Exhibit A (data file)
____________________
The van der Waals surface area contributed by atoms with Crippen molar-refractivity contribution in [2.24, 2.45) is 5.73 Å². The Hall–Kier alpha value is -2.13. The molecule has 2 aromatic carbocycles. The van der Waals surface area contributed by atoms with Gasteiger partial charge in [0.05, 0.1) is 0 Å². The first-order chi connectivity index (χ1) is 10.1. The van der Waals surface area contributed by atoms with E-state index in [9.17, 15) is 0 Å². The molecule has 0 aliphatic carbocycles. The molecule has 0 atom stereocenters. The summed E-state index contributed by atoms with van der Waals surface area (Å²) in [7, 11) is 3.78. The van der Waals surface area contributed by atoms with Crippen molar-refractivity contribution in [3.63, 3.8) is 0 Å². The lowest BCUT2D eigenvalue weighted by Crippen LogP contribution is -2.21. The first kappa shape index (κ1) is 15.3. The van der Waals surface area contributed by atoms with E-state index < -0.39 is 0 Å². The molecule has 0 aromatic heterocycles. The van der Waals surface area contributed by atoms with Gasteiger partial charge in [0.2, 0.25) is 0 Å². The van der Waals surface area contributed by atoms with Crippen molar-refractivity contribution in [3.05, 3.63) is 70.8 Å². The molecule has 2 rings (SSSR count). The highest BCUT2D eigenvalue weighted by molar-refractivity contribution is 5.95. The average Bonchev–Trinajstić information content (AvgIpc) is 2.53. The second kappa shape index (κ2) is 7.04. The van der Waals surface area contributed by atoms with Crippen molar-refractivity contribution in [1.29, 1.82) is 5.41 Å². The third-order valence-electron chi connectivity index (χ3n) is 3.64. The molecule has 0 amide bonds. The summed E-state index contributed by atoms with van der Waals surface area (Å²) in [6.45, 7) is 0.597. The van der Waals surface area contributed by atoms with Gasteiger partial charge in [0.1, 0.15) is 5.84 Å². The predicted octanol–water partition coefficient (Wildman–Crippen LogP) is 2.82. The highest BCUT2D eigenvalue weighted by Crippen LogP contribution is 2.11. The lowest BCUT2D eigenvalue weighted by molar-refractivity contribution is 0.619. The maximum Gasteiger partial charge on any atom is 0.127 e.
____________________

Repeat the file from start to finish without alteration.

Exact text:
The van der Waals surface area contributed by atoms with Crippen molar-refractivity contribution in [2.24, 2.45) is 5.73 Å². The Hall–Kier alpha value is -2.13. The molecule has 2 aromatic carbocycles. The van der Waals surface area contributed by atoms with Gasteiger partial charge in [0.05, 0.1) is 0 Å². The first-order chi connectivity index (χ1) is 10.1. The van der Waals surface area contributed by atoms with E-state index in [9.17, 15) is 0 Å². The molecule has 0 aliphatic carbocycles. The molecule has 0 atom stereocenters. The summed E-state index contributed by atoms with van der Waals surface area (Å²) in [7, 11) is 3.78. The van der Waals surface area contributed by atoms with Crippen molar-refractivity contribution in [3.63, 3.8) is 0 Å². The lowest BCUT2D eigenvalue weighted by Crippen LogP contribution is -2.21. The first kappa shape index (κ1) is 15.3. The van der Waals surface area contributed by atoms with E-state index < -0.39 is 0 Å². The molecule has 0 aromatic heterocycles. The van der Waals surface area contributed by atoms with Gasteiger partial charge in [0.2, 0.25) is 0 Å². The van der Waals surface area contributed by atoms with Crippen molar-refractivity contribution in [3.05, 3.63) is 70.8 Å². The molecule has 2 rings (SSSR count). The highest BCUT2D eigenvalue weighted by molar-refractivity contribution is 5.95. The average Bonchev–Trinajstić information content (AvgIpc) is 2.53. The second kappa shape index (κ2) is 7.04. The van der Waals surface area contributed by atoms with Crippen molar-refractivity contribution in [1.29, 1.82) is 5.41 Å². The third-order valence-electron chi connectivity index (χ3n) is 3.64. The molecule has 0 amide bonds. The summed E-state index contributed by atoms with van der Waals surface area (Å²) in [6.45, 7) is 0.597. The van der Waals surface area contributed by atoms with Gasteiger partial charge in [0.1, 0.15) is 5.84 Å². The predicted octanol–water partition coefficient (Wildman–Crippen LogP) is 2.82. The highest BCUT2D eigenvalue weighted by Crippen LogP contribution is 2.11. The lowest BCUT2D eigenvalue weighted by molar-refractivity contribution is 0.619. The maximum Gasteiger partial charge on any atom is 0.127 e.